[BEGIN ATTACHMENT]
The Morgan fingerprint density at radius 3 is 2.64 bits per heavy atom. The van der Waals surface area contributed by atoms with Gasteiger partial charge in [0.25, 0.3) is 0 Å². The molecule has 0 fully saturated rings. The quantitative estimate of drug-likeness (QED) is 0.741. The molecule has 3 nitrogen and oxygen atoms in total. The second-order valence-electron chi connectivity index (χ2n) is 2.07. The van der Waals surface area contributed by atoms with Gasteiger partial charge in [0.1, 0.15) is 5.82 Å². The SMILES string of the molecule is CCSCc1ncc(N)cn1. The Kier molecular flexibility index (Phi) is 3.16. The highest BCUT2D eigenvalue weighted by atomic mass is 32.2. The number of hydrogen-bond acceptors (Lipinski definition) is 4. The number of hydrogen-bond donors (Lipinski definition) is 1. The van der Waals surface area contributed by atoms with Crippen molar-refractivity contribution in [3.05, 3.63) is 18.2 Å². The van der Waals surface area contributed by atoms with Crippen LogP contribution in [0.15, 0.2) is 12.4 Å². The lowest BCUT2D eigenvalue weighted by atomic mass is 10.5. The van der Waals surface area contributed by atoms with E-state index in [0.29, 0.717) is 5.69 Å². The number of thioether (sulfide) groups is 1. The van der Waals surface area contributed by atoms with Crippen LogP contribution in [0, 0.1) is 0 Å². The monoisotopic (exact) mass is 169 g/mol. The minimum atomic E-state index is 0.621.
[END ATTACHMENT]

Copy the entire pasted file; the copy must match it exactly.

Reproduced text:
The Morgan fingerprint density at radius 3 is 2.64 bits per heavy atom. The van der Waals surface area contributed by atoms with Gasteiger partial charge in [0.25, 0.3) is 0 Å². The molecule has 0 fully saturated rings. The quantitative estimate of drug-likeness (QED) is 0.741. The molecule has 3 nitrogen and oxygen atoms in total. The second-order valence-electron chi connectivity index (χ2n) is 2.07. The van der Waals surface area contributed by atoms with Gasteiger partial charge in [0.1, 0.15) is 5.82 Å². The SMILES string of the molecule is CCSCc1ncc(N)cn1. The Kier molecular flexibility index (Phi) is 3.16. The highest BCUT2D eigenvalue weighted by atomic mass is 32.2. The number of hydrogen-bond acceptors (Lipinski definition) is 4. The number of hydrogen-bond donors (Lipinski definition) is 1. The van der Waals surface area contributed by atoms with Crippen molar-refractivity contribution in [3.05, 3.63) is 18.2 Å². The van der Waals surface area contributed by atoms with Crippen LogP contribution in [0.15, 0.2) is 12.4 Å². The lowest BCUT2D eigenvalue weighted by atomic mass is 10.5. The van der Waals surface area contributed by atoms with E-state index in [0.29, 0.717) is 5.69 Å². The number of thioether (sulfide) groups is 1. The van der Waals surface area contributed by atoms with Crippen LogP contribution in [0, 0.1) is 0 Å². The monoisotopic (exact) mass is 169 g/mol. The minimum atomic E-state index is 0.621.